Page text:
The city’s Department of Transportation has finished building a new busway on Livingston Street in Brooklyn, aiming to speed up several routes that use the Kings County thoroughfare.
The Downtown Brooklyn east-west street previously hosted two-way motor vehicle traffic with set-aside bus lanes, but now hosts one-way westbound traffic to make space for two directions of physically-separated red lanes exclusively for use by city buses. The street is used by four bus lines — the B41, B45, B67, and B103 — which collectively serve 50,000 riders daily, according to DOT, and all putter along at slow speeds as they get stuck in traffic and behind double-parked cars.
The new busway is separated from motor vehicle traffic by a concrete island where riders can board eastbound buses, preventing cars from blocking bus traffic.
“Our redesign of Livingston Street has transformed what was a congested, double-parked corridor into two-way fully protected and dedicated bus lanes to get bus riders where they’re going faster — while also preserving access and enhancing safety for everyone,” said DOT Commissioner Ydanis Rodriguez in a statement. “Bus riders deserve fast and reliable service so that they spend less time in transit and more time with their families and friends, or at important appointments.”
Three of the four buses using Livingston Street log speeds below the average for Brooklyn and the city at large, which already has the nation’s most sluggish buses. The slowest is the B45, which recorded a pitiful 5.9 miles-per-hour average speed in November, according to MTA statistics.
Busways, which can also be seen on Fulton Street in Brooklyn, 14th Street in Manhattan, and Jamaica Avenue in Queens, among other places, dramatically increase bus speeds. After the city implemented the 14th Street busway in 2019, commute times were slashed dramatically for riders using the corridor’s buses. Last year, the MTA said that bus speeds had increased 40% on Queens’ Archer Avenue and Manhattan’s 181st Street after converting to busways.
“Bus lanes are the most effective way to speed up buses,” said Rich Davey, the MTA’s subway and bus chief. “Millions of New Yorkers depend on buses, and we are committed, with our partners at DOT, to improve bus service reliability and help bus passengers reach their destinations faster and safer.”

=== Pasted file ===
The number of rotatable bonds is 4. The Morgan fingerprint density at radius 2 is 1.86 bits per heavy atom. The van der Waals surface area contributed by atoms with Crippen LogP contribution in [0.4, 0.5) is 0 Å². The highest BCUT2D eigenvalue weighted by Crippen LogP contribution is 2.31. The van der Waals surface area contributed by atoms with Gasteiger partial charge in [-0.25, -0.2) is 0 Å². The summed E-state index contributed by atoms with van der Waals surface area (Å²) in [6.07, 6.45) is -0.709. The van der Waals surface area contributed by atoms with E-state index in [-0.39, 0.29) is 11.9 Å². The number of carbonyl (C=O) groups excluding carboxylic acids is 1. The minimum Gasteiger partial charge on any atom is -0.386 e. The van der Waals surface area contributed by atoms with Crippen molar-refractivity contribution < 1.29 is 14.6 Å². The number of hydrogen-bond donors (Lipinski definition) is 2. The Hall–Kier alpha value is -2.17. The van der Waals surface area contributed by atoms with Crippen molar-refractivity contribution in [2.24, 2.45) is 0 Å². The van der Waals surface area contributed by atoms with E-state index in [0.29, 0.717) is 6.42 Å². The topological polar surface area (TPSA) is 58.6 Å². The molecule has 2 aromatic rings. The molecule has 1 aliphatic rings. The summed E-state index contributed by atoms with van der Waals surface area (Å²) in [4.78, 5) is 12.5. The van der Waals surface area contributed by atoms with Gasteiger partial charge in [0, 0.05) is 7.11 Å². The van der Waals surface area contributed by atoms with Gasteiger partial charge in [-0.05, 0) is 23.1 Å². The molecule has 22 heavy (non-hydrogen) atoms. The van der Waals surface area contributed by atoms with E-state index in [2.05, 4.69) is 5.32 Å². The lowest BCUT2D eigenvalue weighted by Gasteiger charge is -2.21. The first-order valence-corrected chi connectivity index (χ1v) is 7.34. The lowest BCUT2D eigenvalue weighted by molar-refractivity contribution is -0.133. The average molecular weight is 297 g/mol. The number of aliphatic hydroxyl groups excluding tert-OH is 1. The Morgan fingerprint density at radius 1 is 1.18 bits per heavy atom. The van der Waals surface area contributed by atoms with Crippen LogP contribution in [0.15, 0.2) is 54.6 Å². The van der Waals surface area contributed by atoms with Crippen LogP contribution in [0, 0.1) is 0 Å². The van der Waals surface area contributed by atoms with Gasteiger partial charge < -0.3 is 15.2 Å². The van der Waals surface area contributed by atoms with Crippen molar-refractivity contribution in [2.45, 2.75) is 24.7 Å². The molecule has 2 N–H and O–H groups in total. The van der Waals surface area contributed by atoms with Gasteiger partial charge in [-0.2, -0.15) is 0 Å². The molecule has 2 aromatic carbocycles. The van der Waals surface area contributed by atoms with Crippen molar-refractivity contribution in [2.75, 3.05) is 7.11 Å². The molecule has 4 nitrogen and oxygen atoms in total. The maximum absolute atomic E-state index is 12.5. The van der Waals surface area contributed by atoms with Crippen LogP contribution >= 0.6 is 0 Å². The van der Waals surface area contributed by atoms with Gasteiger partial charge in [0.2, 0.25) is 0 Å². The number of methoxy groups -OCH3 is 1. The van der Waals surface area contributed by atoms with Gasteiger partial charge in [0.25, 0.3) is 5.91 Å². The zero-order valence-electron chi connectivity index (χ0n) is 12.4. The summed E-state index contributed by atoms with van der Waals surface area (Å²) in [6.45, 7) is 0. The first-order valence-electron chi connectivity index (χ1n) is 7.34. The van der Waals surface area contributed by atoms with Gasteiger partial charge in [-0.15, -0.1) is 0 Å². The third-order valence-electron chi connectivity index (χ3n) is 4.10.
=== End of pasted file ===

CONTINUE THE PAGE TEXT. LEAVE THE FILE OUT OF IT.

Downtown Brooklyn is one of the most transit-rich areas of the city, a hub of numerous subway and bus lines. But it is also a hub of illegal parking: the area is home to several courthouses and numerous municipal agency offices, and employees often park illegally with a city-issued placard on their dash to forestall getting a ticket.
Illegal parking doesn’t just slow down buses, it also puts pedestrians and cyclists in danger of being struck. When local City Councilmember Lincoln Restler attempted to bike on Schermerhorn Street without actually leaving the old painted bike lane, it took him 40 minutes to ride seven blocks. The city has since implemented a protected two-way bike lane on Schermerhorn, and has also converted several roads to “shared streets” designed to slow down motorists.
“50,000 daily bus riders have been stuck in endless traffic on Livingston Street on one of the slowest bus routes in all of Brooklyn,” Restler said in a statement. “Those days are over with the new Livingston Busway!”
DOT completed 18 miles of new bus lanes in 2023, which it says is the most in history. But it’s still well behind a legal requirement to build 30 miles each year through 2026 as mandated by the city’s Streets Plan. Some planned bus improvements have been cast to the wayside after criticism from local businesses and pols.
One such plan was on Fordham Road in the Bronx, where DOT backed off a busway plan for the Bx12, the borough’s busiest route, after complaints from local pols like Congressman Adriano Espaillat and Council Member Oswald Feliz, plus the Bronx Zoo and Botanical Garden.
Mayor Eric Adams also threw his support behind a bus lane on Flatbush Avenue, Brooklyn’s primary thoroughfare and the main stretch for the plodding B41 to Mill Basin, but the proposal has since languished.